I don't know if I can help with your question, but I can certainly throw my hat into the ring. This is more an opinion piece than anything else.

I had this exact same debate with my students, once. The argument kicked off when one of the students asked if an analogue clock whose second hand "ticks" discretely from second to second can really be considered analogue.

I always accepted, before this debate, that analogue signals were continuously variable, with no discretisation. Similarly an analogue system was one in which all operations on those signals were continuous functions.

However, I had never given it much thought, and I was forced to redefine my understanding of what it meant to be "digital". In the sense that the clock's purpose was to display time in an analogue form, and that perhaps the "ticking second hand" was merely an artifact of the way the clock worked, I believe the class's consensus was that the clock should still be considered analogue.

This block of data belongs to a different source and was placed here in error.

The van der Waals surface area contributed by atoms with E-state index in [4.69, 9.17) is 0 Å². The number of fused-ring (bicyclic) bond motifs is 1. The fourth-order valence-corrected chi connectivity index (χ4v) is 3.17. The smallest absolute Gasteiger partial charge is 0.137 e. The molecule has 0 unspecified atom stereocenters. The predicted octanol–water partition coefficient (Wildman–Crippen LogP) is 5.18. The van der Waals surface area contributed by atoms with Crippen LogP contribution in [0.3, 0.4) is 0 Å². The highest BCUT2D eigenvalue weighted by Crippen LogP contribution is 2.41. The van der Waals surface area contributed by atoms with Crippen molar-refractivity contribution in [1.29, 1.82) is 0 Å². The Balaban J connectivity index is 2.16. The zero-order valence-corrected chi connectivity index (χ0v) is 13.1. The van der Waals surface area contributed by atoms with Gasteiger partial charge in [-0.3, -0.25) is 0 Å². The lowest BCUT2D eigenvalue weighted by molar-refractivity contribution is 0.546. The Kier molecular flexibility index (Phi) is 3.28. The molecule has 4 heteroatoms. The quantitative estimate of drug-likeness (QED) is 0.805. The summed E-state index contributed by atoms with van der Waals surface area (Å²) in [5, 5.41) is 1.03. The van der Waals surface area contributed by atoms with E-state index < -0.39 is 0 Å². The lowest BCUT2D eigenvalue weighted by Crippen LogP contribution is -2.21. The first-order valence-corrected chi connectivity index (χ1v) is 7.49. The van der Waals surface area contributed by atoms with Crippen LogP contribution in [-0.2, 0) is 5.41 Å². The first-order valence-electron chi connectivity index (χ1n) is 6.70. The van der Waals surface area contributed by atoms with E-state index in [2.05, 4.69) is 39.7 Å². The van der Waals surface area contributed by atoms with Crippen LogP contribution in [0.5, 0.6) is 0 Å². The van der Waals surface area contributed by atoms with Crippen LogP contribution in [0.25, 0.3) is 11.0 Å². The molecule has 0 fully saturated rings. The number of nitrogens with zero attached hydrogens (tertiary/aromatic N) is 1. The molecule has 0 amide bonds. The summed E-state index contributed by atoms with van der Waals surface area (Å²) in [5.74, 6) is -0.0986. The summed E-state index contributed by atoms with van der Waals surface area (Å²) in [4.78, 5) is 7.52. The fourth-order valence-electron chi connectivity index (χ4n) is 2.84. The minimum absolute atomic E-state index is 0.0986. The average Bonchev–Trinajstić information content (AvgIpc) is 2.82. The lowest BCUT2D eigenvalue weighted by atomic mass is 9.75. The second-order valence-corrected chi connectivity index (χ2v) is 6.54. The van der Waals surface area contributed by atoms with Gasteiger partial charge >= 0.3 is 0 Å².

It has become clear to me that it is not the physical nature of the signal or system that defines its "digitalness", rather it's the intended purpose or interpretation of the signal/system. It's also clear that it doesn't make sense to try and label all signals and systems as existing/operating exclusively in either the analogue or digital domain, since there exists a grey area in bewteen, like for instance when the intention is to derive a digital representation of some analogue property (or vice versa), a "conversion".

While it's clear that the signal being converted starts off as purely analogue, with all prior circuitry (signal conditioning) also residing in the analogue domain, and it's clear that eventually there exists an unambigously digital form of that information, following which all processing takes place in an unambiguously digital regime, there exist intermediate forms of the information/signal which don't fit exclusively into either camp.